Pandemic and safeguarding ports affect the Catholic Church’s ministry to maritime crews
For years, maritime crews flocking to the Stella Maris Crew Center and Chapel were greeted by a sign depicting Mary, proclaiming “Mass — Quiet Time — Relax/Free: Wi-Fi, Coffee and Cookies.”
Now the sign pointing to a safe harbor for thousands of sailors and hospitality workers around the world sits behind locked gates at the Port of Los Angeles World Cruise Center in San Pedro.
Its upholstered sofas are empty. Her care kits containing onboard necessities, from warm socks to shampoo to rosaries, remain unattended. Her coffee machine, cold despite two Holland America and Princess ships recently tied to a dock outside her large windows.
And its Stella Maris Chapel – a sanctuary for sailors around the world who once eagerly received the Holy Eucharist after days, weeks or months at sea – stands empty.
“Normally we would have 40 to 50 people in our chapel on these two cruise ships,” said Father Maurice Harrigan, pastor of nearby Mary Star of the Sea Church and its maritime offshoot at Pier 93.
“And now – zero. They are not allowed to leave their ships. It’s a huge problem, for them and for us. They want to be served; we want to serve them. But we can’t do anything,” he told the Angelus, the Archdiocese of Los Angeles’ online media outlet.
The San Pedro Chapel slump comes as cruise lines, stalled during the COVID-19 contagion, restarted their engines this fall for world tours.
It also coincides with a global supply chain safeguard that has clogged the country’s busiest container port, with up to 100 merchant ships idling offshore waiting to unload their cargoes.
With so many ships swirling around the ports of Los Angeles and Long Beach, it’s not quite clear why thousands of their Catholic sailors weren’t able to access the Stella Maris Crew Center and Chapel.
Since ancient times, Stella Maris – the Latin title for Our Lady, Star of the Sea – has been their guiding star and the beacon of historic Mary Star of the Sea Parish, its 80-year-old maritime ministry and its parish. priest.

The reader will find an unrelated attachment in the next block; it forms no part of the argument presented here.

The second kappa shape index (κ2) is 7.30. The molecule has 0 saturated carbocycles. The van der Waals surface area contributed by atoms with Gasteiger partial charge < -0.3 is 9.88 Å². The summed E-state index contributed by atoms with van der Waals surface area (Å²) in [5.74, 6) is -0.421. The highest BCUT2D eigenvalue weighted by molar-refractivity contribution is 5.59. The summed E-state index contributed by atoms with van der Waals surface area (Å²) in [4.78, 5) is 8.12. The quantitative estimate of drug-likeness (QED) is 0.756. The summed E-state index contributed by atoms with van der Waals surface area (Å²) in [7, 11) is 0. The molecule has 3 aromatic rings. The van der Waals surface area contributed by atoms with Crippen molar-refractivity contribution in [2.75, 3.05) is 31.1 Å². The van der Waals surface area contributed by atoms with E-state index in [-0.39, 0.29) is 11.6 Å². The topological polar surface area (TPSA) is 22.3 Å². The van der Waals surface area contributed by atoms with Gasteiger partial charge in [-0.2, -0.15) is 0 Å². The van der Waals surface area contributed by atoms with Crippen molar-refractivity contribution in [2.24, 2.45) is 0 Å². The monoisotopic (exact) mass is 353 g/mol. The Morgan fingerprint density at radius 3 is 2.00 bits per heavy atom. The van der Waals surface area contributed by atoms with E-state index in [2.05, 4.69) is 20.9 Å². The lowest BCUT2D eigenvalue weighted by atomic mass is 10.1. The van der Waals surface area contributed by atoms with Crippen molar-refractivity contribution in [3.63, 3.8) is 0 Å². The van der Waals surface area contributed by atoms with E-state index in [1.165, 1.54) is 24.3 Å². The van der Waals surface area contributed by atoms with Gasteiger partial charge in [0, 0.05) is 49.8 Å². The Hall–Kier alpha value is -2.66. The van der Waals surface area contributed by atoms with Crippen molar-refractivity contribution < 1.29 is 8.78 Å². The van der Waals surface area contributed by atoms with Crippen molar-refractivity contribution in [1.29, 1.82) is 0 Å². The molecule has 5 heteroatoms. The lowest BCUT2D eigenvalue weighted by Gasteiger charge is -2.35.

Mary Star of the Sea Church, founded in 1889 on a hill overlooking the Port of Los Angeles, has been dubbed the “Fisherman’s Parish” for its ties to the once-thriving fishing and canning industries.
A shining Mother Mary has stood atop its tall bell tower for decades, thanks in large part to Croatian and Italian fishermen who dedicated part of their daily catch to pay for the 10-foot bronze statue.
His welcome with open arms extended to the thousands of sailors and ship’s crews passing through the Port of Los Angeles past Angel’s Gate.
Stella Maris Chapel is an outgrowth of the parish linked to the Apostleship of the Sea, a Catholic organization that supports needy seafarers around the world.
For decades, a Mary Star of the Sea priest led daily mass at the chapel and offered pastoral counsel, including communion. Ships’ crews, mostly foreigners, on shore leave were also helped to get to medical appointments and travel to their respective consulates.
When they weren’t attending church in a small alcove out back, dozens of men and women hung out in the living room, logging on to his computers, leafing through his library, picking up Amazon deliveries or receiving care packages containing hygiene kits, prayer books and more, assembled by local Catholic Daughters of the Americas volunteers.
Until the contagion of COVID-19, the Stella Maris Crew Center and Chapel welcomed up to 4,000 sailors a year, a majority from visiting cruise ships, many of whom were from the Philippines, Southeast Asia and South India, Fr. Harrigan said.
The chapel was closed in March 2020 during a public health order prohibiting indoor worship during the pandemic. Her former chaplain, Father Freddie Chua, is now pastor of the Church of the Annunciation in Arcadia, California.
Even with relaxed COVID-19 restrictions and increased cruise and cargo ship traffic, church officials said worshipers could not return. In fact, they simply disappeared.